economy, Gresham who was still the financial agent of the crown is
reported to have given Queen Elizabeth I a historic lesson in economics.
Gresham told the Queen that it was the debasements of the currency
that had caused the gold to be conveyed out of the realm. Gresham
observed “that good and bad coin cannot circulate together.”
In an attempt to follow Gresham’s advice to counteract the debased
currency, Elizabeth ordered the issuance of new gold and silver coins
from England’s national treasury, but did not remove the debased coins
still in circulation. For a time, the economy somewhat recovered until
the new coinage began to disappear from circulation. Elizabeth was not
able to reproduce the feat of her predecessor brother and pay off the
national debt.

The flood of trade goods from the Americas aboard European ships
was dominated by Spain which during the reign of Elizabeth I enjoyed
absolute primacy on the high seas. That ended with Sir Francis Drake’s
trouncing of the Spanish Armada which weakened the formerly
unchallenged Spanish and gave England more command of the trans-
Atlantic sea routes. The search for wealth in the new world was in many
ways synonymous with the search for gold and silver. The story of
untold fortunes to be had, and the promise of economic advantage to
be gained was the wind in the sails of the explorers of the new world.
The quest for gold, among other things, had launched the Spanish ships
of Columbus, Pizarro, Cortez, and the other conquistadores. Many
other countries sought the instantaneous wealth of gold or silver, but
no other nation came close to the amount of gold brought to Europe in
Spanish ships.

The Spanish were too successful. So much gold and silver was
confiscated from the Americas and taken to Spain that it expanded the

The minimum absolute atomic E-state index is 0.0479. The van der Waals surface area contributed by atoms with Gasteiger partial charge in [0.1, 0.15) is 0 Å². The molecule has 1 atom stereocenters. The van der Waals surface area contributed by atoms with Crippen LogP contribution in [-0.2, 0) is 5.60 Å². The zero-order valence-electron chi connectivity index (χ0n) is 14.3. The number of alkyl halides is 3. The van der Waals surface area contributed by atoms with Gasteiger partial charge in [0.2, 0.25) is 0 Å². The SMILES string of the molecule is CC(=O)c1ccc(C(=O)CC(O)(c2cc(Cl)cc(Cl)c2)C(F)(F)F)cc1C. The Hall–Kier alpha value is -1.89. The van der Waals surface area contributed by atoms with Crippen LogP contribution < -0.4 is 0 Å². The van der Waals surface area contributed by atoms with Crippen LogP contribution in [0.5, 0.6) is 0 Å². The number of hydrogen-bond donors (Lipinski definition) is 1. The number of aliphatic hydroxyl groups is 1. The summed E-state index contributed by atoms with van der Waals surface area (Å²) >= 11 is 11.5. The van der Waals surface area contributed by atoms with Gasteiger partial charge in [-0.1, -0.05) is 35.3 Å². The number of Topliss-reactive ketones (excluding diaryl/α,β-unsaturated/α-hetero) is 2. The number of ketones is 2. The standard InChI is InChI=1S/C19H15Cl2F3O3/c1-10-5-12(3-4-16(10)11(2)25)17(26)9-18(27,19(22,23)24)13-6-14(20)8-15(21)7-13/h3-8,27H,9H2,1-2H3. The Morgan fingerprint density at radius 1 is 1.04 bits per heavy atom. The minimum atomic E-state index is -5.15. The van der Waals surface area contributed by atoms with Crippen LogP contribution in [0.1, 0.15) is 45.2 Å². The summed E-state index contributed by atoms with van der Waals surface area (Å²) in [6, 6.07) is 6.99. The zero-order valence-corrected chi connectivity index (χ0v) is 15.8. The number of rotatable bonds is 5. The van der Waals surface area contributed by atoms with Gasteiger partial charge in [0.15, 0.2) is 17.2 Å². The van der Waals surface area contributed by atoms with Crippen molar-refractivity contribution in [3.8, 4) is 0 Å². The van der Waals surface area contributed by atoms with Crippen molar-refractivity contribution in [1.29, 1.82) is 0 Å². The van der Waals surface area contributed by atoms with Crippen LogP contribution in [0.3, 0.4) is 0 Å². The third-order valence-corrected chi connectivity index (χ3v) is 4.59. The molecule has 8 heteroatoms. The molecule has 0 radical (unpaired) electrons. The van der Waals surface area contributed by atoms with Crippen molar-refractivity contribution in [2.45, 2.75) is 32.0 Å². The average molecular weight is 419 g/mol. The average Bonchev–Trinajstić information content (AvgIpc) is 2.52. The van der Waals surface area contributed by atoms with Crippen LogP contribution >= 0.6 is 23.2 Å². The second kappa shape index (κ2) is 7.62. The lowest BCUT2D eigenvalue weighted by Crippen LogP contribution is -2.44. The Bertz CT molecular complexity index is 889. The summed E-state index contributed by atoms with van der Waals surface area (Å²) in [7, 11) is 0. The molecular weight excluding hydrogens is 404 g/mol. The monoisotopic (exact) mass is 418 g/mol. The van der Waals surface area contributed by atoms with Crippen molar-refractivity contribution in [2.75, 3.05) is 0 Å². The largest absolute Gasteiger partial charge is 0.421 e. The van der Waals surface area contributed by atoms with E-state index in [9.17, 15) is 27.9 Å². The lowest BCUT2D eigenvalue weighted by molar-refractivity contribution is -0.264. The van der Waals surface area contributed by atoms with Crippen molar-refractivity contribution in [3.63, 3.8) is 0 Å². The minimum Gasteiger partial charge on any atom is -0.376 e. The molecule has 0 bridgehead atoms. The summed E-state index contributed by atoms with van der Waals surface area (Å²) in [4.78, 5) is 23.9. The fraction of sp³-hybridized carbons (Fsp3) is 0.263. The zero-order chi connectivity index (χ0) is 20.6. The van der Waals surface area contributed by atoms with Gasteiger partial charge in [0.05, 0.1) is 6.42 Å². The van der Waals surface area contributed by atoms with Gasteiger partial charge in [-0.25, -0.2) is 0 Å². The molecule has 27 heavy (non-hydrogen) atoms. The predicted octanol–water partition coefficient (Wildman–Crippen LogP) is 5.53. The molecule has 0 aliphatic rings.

monetary base faster than the growth of the Spanish economy could
reflect it. Since commodity money behaves like any commodity, the
effect was to drive down the value of gold and silver. The plan had
backfired, and arguably for the ensuing century, Spanish Traders were
at a severe disadvantage as their Spanish currency was worth less and
less. This had the effect of propelling the devalued Spanish coins all
over the globe as they sought to chase down the value of other
commodities.

Elizabeth’s death was the end of the Tudor line and she, like her
father Henry VIII, died leaving a legacy of deep national debt. Charles,
as next in line of the Stuart Family was heir to the throne, and also to
the crushing national debt that had been run up in military spending
under Queen Elizabeth I. Believing in the divine right of succession and
the inerrancy of monarchs, Charles I paid little attention to the
economic and political voices of reason that soon came to be arrayed
against him. Charles began confiscatory taxation, particularly on
imported goods, to extract the funding he needed to finance his rule.
The pattern repeats today of ultimately making debt public by dumping
the repayment of it on the backs of the taxpayers.

Using a time-honored technique of divisive campaigning which
fomented English feelings of class envy, religious tribalism and ethnic
superiority, Oliver Cromwell masterfully recruited support among the
common English people. Most of the populace thought of the “Puritan
Moses” as he was called, as one of them, a pious “commoner,” even